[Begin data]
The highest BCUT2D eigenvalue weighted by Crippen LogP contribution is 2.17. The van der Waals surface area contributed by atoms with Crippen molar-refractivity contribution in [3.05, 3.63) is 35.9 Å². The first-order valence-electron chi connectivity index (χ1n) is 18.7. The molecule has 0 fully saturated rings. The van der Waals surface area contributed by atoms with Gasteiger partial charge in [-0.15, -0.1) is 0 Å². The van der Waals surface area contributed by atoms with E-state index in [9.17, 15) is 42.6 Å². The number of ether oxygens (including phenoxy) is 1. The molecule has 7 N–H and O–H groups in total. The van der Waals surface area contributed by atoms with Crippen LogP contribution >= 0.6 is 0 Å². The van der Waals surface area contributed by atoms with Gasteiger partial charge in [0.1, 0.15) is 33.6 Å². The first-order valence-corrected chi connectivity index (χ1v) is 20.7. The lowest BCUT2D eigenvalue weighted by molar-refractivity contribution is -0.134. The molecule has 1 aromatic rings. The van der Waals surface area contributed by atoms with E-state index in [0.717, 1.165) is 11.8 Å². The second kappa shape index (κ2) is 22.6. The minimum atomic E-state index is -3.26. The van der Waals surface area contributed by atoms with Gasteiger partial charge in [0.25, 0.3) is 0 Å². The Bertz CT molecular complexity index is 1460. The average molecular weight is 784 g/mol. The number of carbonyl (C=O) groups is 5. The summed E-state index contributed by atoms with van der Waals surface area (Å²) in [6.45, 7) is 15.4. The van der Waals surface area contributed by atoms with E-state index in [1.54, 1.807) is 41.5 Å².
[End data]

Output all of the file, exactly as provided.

The highest BCUT2D eigenvalue weighted by Crippen LogP contribution is 2.17. The van der Waals surface area contributed by atoms with Crippen molar-refractivity contribution in [3.05, 3.63) is 35.9 Å². The first-order valence-electron chi connectivity index (χ1n) is 18.7. The molecule has 0 fully saturated rings. The van der Waals surface area contributed by atoms with Gasteiger partial charge in [-0.15, -0.1) is 0 Å². The van der Waals surface area contributed by atoms with E-state index in [9.17, 15) is 42.6 Å². The number of ether oxygens (including phenoxy) is 1. The molecule has 7 N–H and O–H groups in total. The van der Waals surface area contributed by atoms with Crippen LogP contribution >= 0.6 is 0 Å². The van der Waals surface area contributed by atoms with Gasteiger partial charge in [0.1, 0.15) is 33.6 Å². The first-order valence-corrected chi connectivity index (χ1v) is 20.7. The lowest BCUT2D eigenvalue weighted by molar-refractivity contribution is -0.134. The molecule has 1 aromatic rings. The van der Waals surface area contributed by atoms with E-state index in [0.717, 1.165) is 11.8 Å². The second kappa shape index (κ2) is 22.6. The minimum atomic E-state index is -3.26. The van der Waals surface area contributed by atoms with Gasteiger partial charge in [0.25, 0.3) is 0 Å². The Bertz CT molecular complexity index is 1460. The average molecular weight is 784 g/mol. The number of carbonyl (C=O) groups is 5. The summed E-state index contributed by atoms with van der Waals surface area (Å²) in [6.45, 7) is 15.4. The van der Waals surface area contributed by atoms with E-state index in [1.54, 1.807) is 41.5 Å².